International Trade Centre, Tajikistan

Маркази тиҷорати байналмилалӣ, лоиҳаҳо дар Ҷумҳурии Тоҷикистон

ITC conducted and released a study on trade obstacles faced by Tajik exporters in foreign markets – can the WTO help address them?

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Challenges in the transit of trade goods through neighbouring countries; internal taxes on imports from a trade partner; difficult market access with trade partners; export duties and import tariff quotas by other trade partners – these were some of the main business obstacles for Tajik exporters in foreign markets. The recent accession of Tajikistan to the WTO could help to address some of them.

Trade obstacles faced by Tajikistan’s private sector in exporting their goods and services to five selected foreign markets and possible solutions in the frame of Tajikistan’s accession to WTO were analyzed in a study conducted by the International Trade Centre. Two of five of the selected countries are WTO members (China, Kyrgyzstan) and three are acceding countries (Kazakhstan, Afghanistan and Iran).

The study was conducted as one of the activities in support of Tajikistan’s WTO accession and post accession implementation efforts. Tajikistan, as a WTO member, is now in a position to put forward requests to countries in accession that reflect the concerns of its private sector. It may also address some of the issues its private sector faces when exporting to other WTO members, through technical working groups established within the WTO structure. Another option is to engage in bilateral diplomatic negotiations to address these issues.

The study’s aim was to identify the concerns of the Tajik private sector, which can be addressed within the ambit of the WTO. Rahat Toktonaliev, ITC International Consultant on WTO Accession, the author of the study, says, it is based on a survey of Tajik exporters, as well as on interviews with the main representatives of the private sector, business associations, companies, related governmental agencies, and stakeholders. He says the survey results were analyzed in order to identify the principal trade obstacles faced by Tajik businesses, and the issues that could be addressed within the domain of the WTO with suggestions of how. Food and light industries, agricultural production, metallurgy, construction, and transport were covered under this study as the key priority sectors, where Tajikistan already exports or has potential for export of goods services.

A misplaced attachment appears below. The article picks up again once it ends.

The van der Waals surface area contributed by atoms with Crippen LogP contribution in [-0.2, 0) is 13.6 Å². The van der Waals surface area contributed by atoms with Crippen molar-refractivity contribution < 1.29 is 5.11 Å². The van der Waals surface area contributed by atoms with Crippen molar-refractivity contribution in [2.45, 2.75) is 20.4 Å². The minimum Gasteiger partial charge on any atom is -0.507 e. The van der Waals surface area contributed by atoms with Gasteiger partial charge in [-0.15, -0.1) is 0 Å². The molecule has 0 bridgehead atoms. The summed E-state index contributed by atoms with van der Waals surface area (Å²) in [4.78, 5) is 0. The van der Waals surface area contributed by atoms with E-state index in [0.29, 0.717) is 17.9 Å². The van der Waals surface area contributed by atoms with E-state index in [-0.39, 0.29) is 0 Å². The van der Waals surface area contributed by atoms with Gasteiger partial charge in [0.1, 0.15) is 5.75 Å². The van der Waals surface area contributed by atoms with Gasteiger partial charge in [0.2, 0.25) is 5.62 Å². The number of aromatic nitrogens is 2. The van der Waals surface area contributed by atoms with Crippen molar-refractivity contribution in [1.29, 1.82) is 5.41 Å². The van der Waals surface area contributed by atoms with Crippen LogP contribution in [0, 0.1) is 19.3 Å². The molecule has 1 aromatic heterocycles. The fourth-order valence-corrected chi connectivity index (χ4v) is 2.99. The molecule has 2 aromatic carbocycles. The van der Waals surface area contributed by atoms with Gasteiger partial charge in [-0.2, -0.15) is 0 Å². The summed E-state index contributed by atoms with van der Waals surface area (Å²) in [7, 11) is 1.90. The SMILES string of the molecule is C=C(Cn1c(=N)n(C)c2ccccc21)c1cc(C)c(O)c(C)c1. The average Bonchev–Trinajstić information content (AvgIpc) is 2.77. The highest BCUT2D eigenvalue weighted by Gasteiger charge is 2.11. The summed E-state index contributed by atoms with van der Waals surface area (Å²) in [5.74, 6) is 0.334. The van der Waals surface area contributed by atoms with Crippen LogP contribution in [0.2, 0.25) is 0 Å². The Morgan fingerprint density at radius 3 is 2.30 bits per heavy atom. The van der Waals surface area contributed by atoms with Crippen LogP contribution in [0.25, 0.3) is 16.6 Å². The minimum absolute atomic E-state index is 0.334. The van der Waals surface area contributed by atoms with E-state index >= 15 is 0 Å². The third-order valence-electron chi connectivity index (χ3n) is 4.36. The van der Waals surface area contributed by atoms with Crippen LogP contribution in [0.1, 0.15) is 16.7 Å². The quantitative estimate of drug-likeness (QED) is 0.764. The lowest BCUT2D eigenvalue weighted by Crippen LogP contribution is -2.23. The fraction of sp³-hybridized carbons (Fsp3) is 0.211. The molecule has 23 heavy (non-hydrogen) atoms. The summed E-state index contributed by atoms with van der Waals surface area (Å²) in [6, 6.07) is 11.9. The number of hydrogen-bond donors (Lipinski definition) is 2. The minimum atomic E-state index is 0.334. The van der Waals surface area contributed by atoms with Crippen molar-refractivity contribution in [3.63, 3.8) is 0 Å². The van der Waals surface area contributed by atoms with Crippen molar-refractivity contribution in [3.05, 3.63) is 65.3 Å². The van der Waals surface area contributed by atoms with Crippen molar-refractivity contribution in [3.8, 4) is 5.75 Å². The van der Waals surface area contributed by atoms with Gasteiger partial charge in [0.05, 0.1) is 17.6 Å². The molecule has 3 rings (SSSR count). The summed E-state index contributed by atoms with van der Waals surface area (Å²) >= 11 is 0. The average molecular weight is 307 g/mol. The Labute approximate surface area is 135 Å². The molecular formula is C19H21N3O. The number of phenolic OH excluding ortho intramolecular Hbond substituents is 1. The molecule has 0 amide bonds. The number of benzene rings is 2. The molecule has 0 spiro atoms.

Mr. Toktonaliev: “The study revealed that Tajik exporters face challenges in accessing neighbouring markets and in the transit of their goods and services.  They consider internal taxes, charges, duties and tariff quotas in their target markets as obstacles. It should also be noted that some of the interviews indicated internal export procedures and requirements in Tajikistan as major trade obstacles. In some cases, it became apparent that requirements that were officially eliminated during the accession process are still being applied. It became apparent that exporters are not aware of the procedures/issues in export markets because their partners in the importing countries were responsible for handling them”.

The World Trade Organization (WTO) is an international organization established in 1995 regulating trade among its Members. The WTO is primarily concerned with the creation of an open, free and fair trade environment where all Members have equal access to wealth gains. With its accession on 2 March 2013, Tajikistan has become the 159th Member of the organization.

The results of the study will be provided to the relevant governmental agencies, as well as all interested stakeholders from international organizations, business associations, or the private sector. The study is also available online in English and Russian via ITC Tajikistan’s web-home.

This study was conducted under SECO’s Trade Cooperation Programme in Tajikistan Component ONE: Policy Advice and Capacity Building.

The International Trade Centre (ITC), through this technical assistance project, is committed to support Tajikistan’s private sector in strengthening its knowledge of the opportunities and challenges stemming from the WTO membership.

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